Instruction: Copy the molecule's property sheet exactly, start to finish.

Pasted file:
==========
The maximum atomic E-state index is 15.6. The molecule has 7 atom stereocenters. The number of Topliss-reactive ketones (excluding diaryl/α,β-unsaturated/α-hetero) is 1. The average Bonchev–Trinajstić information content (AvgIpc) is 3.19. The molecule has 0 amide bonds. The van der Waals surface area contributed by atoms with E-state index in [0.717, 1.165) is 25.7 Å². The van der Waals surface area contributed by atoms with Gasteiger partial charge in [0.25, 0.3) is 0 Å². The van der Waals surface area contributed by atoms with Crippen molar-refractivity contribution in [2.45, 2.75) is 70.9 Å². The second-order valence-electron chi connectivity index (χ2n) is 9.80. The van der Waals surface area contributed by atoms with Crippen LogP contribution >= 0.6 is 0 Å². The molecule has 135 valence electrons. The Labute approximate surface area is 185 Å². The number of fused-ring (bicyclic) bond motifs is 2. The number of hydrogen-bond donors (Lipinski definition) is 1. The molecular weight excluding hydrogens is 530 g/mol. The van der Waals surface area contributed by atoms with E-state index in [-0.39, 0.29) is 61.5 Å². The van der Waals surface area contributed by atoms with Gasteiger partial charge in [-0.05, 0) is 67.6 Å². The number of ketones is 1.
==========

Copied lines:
The maximum atomic E-state index is 15.6. The molecule has 7 atom stereocenters. The number of Topliss-reactive ketones (excluding diaryl/α,β-unsaturated/α-hetero) is 1. The average Bonchev–Trinajstić information content (AvgIpc) is 3.19. The molecule has 0 amide bonds. The van der Waals surface area contributed by atoms with E-state index in [0.717, 1.165) is 25.7 Å². The van der Waals surface area contributed by atoms with Gasteiger partial charge in [0.25, 0.3) is 0 Å². The van der Waals surface area contributed by atoms with Crippen molar-refractivity contribution in [2.45, 2.75) is 70.9 Å². The second-order valence-electron chi connectivity index (χ2n) is 9.80. The van der Waals surface area contributed by atoms with Crippen LogP contribution >= 0.6 is 0 Å². The molecule has 135 valence electrons. The Labute approximate surface area is 185 Å². The number of fused-ring (bicyclic) bond motifs is 2. The number of hydrogen-bond donors (Lipinski definition) is 1. The molecular weight excluding hydrogens is 530 g/mol. The van der Waals surface area contributed by atoms with E-state index in [-0.39, 0.29) is 61.5 Å². The van der Waals surface area contributed by atoms with Gasteiger partial charge in [-0.05, 0) is 67.6 Å². The number of ketones is 1.